What most delights Mr. Lyubimov in this opera are The Polovetsian dances. Here he made no changes, the dances have been revived in Goleizovsky’s choreography by Yuri Grigorovich, invited specially to join the production team for this purpose.

    In terms of its theatrical language, the production is totally traditional: there are no modern innovations. There is no transposing of the action, Igor will not walk about in the suit of an advertising agency employee... Zinovy Margolin’s fine sets are fairly conventional and symbolic, because the main aim was to concentrate on the characters’ inner world. The production focuses above all on Igor who has just one dream: to get together another army and be victorious. Here the dramatic text is not weakened by a mass of minor storylines.

    First and foremost, it was theatre that Lyubimov was after. And even at rehearsals he works to this end. At the present moment he is occupied with the singers and spends a great deal of time on facial expression, plotting movements on stage. The main thing I want to say is that no one wanted to ‘improve’ the opera. We just want to make it more ‘listenable to´ for contemporary audiences.

    It is quite probable that cutting (sensitive cuts of course) will become the accepted practice today when the demand is for more condensed, dynamic forms".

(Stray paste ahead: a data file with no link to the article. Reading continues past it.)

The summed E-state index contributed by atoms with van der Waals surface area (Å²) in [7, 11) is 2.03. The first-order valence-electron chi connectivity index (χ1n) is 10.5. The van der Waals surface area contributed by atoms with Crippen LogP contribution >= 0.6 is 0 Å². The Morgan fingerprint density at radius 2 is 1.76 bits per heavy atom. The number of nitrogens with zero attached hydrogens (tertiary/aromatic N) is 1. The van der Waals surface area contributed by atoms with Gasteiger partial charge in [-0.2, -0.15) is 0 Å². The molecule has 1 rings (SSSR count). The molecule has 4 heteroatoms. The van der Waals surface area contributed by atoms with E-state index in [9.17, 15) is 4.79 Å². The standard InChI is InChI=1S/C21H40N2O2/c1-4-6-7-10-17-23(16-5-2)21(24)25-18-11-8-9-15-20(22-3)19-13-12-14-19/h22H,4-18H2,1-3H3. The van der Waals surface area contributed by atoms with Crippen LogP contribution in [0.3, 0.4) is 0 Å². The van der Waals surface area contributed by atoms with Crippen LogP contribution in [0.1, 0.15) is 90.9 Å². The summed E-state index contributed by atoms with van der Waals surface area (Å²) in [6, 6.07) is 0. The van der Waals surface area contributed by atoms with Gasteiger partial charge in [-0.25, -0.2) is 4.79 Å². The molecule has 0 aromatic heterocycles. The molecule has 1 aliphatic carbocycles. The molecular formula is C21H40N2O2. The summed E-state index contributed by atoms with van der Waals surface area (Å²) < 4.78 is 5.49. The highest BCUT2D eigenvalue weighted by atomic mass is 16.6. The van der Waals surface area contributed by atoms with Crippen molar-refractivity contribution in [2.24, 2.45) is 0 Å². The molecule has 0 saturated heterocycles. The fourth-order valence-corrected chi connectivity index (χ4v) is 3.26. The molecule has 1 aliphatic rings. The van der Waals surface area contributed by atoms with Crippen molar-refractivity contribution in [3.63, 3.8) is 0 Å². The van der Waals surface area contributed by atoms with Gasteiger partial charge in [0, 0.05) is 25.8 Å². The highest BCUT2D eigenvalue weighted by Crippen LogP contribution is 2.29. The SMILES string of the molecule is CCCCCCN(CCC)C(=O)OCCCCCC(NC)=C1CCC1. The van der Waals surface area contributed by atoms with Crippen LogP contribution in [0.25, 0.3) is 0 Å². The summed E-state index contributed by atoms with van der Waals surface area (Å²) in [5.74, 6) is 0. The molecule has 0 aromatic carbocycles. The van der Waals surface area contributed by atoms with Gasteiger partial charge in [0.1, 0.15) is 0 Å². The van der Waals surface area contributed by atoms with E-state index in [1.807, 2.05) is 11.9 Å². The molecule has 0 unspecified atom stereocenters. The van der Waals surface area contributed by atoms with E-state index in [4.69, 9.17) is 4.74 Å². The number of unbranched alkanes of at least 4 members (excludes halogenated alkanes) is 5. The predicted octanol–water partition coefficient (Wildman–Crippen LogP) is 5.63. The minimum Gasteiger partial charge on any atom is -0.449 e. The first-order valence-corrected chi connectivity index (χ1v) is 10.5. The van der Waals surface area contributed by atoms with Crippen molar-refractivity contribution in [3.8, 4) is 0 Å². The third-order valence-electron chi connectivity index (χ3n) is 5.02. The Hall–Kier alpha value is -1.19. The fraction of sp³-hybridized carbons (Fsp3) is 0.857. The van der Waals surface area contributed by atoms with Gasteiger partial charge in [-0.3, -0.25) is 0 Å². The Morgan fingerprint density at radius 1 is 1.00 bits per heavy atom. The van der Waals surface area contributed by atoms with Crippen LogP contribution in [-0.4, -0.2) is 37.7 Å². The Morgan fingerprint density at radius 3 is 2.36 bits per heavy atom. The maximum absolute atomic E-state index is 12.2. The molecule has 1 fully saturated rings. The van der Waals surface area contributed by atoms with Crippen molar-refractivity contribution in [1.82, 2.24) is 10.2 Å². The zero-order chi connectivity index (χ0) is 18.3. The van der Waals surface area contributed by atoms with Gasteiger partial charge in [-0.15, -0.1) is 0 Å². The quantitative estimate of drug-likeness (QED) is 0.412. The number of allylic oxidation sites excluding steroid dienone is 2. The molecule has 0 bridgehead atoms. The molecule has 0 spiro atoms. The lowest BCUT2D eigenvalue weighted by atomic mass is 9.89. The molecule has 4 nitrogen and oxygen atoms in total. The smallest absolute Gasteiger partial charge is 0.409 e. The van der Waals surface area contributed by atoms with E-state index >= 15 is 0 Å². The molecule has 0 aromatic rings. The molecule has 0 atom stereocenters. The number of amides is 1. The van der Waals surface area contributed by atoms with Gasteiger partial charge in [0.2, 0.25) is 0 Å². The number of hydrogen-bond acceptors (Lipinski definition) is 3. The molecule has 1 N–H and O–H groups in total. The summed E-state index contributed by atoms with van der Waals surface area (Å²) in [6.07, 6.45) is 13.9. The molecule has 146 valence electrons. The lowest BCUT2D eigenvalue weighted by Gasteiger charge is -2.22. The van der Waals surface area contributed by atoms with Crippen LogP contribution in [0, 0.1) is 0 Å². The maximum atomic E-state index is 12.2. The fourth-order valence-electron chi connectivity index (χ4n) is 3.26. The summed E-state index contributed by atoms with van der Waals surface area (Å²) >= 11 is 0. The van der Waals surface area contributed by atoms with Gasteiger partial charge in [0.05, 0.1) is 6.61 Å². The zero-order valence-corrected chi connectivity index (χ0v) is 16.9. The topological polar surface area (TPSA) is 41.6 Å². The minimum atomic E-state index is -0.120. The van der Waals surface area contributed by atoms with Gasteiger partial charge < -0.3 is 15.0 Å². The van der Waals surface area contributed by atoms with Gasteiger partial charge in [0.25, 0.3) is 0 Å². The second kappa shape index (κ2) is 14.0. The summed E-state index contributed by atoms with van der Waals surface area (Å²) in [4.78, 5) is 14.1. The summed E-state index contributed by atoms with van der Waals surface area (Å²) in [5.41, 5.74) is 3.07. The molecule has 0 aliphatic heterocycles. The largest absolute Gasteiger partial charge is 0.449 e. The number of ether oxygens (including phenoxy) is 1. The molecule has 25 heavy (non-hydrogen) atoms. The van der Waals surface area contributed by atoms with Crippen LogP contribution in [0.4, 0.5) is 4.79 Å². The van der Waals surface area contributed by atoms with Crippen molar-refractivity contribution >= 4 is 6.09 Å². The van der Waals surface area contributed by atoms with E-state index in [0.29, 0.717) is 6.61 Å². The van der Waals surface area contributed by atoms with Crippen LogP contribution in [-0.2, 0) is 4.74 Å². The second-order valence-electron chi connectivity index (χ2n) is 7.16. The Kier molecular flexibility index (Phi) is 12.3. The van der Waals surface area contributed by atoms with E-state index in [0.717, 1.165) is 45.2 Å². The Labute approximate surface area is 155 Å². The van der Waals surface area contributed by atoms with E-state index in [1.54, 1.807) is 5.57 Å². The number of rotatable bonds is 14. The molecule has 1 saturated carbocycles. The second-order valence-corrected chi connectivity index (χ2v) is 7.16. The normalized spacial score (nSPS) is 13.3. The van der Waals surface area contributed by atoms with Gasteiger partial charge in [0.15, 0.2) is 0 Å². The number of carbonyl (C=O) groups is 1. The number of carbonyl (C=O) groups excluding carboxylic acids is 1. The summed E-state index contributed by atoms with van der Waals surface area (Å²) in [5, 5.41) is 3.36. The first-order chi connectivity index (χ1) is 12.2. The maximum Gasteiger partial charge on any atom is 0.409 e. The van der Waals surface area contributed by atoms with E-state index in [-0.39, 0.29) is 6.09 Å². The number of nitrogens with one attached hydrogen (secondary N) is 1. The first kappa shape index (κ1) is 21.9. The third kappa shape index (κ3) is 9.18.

The Prologue.

    Prince Igor, who is about to start on a campaign against the Khan Konchak of the Polovtsians, refuses to heed the warnings of his wife and his people who interpret a recent eclipse as a bad omen. Prince of Galich (Kniaz Galitsky) bribes Skoula and Eroshka to encourage Prince Igor in his determination to depart as he himself wants to usurp Igor’s place. Igor unsuspectingly entrusts his wife to his care.

    ACT I.

    Scene I is laid in the Galich Prince’s courtyard, where the people are welcoming him as their prince. A group of young women beg the prince to restore one of their friends whom he has carried off; but he frightens them away. Scene II. The young women appeal to Yaroslavna, Igor’s wife, who is lamenting Igor’s absence in Putyvl, and while they are relating the story, Galich Prince enters. Yaroslavna questions him as to the truth of their story and he only laughs. Word is brought that Igor and his son have been taken captive, and that an attack upon them is imminent.